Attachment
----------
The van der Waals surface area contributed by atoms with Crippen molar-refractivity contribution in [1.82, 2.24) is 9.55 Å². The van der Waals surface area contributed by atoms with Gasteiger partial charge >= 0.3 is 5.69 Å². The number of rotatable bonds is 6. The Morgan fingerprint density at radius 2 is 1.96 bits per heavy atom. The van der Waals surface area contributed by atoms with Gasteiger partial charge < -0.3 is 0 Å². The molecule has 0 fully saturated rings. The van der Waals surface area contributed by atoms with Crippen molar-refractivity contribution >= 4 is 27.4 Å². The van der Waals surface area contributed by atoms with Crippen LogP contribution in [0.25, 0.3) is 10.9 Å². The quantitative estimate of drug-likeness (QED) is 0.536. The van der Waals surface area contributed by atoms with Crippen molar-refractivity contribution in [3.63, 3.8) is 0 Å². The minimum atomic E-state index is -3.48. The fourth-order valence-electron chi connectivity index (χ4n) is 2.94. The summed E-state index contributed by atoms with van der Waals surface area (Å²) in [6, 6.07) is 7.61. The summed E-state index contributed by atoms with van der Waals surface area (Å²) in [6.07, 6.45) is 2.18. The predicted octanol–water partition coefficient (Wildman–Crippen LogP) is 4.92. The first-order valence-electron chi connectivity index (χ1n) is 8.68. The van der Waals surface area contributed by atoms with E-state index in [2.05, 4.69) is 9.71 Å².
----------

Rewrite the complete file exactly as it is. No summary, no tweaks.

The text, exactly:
The van der Waals surface area contributed by atoms with Crippen molar-refractivity contribution in [1.82, 2.24) is 9.55 Å². The van der Waals surface area contributed by atoms with Gasteiger partial charge >= 0.3 is 5.69 Å². The number of rotatable bonds is 6. The Morgan fingerprint density at radius 2 is 1.96 bits per heavy atom. The van der Waals surface area contributed by atoms with Gasteiger partial charge < -0.3 is 0 Å². The molecule has 0 fully saturated rings. The van der Waals surface area contributed by atoms with Crippen molar-refractivity contribution >= 4 is 27.4 Å². The van der Waals surface area contributed by atoms with Crippen LogP contribution in [0.25, 0.3) is 10.9 Å². The quantitative estimate of drug-likeness (QED) is 0.536. The van der Waals surface area contributed by atoms with Crippen molar-refractivity contribution in [3.63, 3.8) is 0 Å². The minimum atomic E-state index is -3.48. The fourth-order valence-electron chi connectivity index (χ4n) is 2.94. The summed E-state index contributed by atoms with van der Waals surface area (Å²) in [6, 6.07) is 7.61. The summed E-state index contributed by atoms with van der Waals surface area (Å²) in [6.07, 6.45) is 2.18. The predicted octanol–water partition coefficient (Wildman–Crippen LogP) is 4.92. The first-order valence-electron chi connectivity index (χ1n) is 8.68. The van der Waals surface area contributed by atoms with E-state index in [2.05, 4.69) is 9.71 Å².